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This script counts all of your objects in the database, at least the ones stored in the sysobjects table. Some objects (such as jobs) don't show up there - one day I'll add those:
/* usc_DBA_Count_Objects.sql Author: Buck Woody Purpose: Shows a quick count of database objects found in sysobjects */ SELECT 'Count' = COUNT(*), 'Type' = CASE type WHEN 'C' THEN 'CHECK constraints' WHEN 'D' THEN 'Default or DEFAULT constraints' WHEN 'F' THEN 'FOREIGN KEY constraints' WHEN 'FN' THEN 'Scalar functions' WHEN 'IF' THEN 'Inlined table-functions' WHEN 'K' THEN 'PRIMARY KEY or UNIQUE constraints' WHEN 'L' THEN 'Logs' WHEN 'P' THEN 'Stored procedures' WHEN 'R' THEN 'Rules' WHEN 'RF' THEN 'Replication filter stored procedures' WHEN 'S' THEN 'System tables' WHEN 'TF' THEN 'Table functions' WHEN 'TR' THEN 'Triggers' WHEN 'U' THEN 'User tables' WHEN 'V' THEN 'Views' WHEN 'X' THEN 'Extended stored procedures' END , GETDATE() FROM sysobjects GROUP BY type ORDER BY type GO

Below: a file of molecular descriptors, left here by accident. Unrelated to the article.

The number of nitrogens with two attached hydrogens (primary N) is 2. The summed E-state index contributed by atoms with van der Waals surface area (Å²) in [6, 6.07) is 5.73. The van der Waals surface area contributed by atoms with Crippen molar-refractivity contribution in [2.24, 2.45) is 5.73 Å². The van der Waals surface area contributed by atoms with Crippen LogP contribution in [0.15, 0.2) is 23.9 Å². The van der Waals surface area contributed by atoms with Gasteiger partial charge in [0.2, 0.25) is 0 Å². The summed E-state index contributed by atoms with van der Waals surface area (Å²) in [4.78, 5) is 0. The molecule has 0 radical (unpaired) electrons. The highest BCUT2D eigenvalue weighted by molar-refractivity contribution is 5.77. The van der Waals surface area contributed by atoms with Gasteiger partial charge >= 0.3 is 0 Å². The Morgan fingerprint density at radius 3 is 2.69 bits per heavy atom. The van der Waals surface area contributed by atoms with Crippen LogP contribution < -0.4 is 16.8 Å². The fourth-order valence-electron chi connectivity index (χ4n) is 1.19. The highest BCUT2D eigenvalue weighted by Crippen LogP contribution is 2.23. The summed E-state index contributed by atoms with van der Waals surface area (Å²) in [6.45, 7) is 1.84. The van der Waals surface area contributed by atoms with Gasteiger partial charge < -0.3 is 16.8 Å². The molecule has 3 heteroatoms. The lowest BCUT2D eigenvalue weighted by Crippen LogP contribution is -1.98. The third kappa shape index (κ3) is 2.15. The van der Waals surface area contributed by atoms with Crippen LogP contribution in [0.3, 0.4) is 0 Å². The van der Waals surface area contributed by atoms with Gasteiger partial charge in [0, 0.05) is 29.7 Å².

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Is it just a style preference, or is there anything gained from naming columns how you're doing it vs the following:
SELECT Count(*) 'Count'.
It's just a style thing. I go way back with the SQL language, so I tend to use more of the formalities with it. Good question, though!
Awesome script. Just what I was looking for. Thanks for posting it. You da MAN!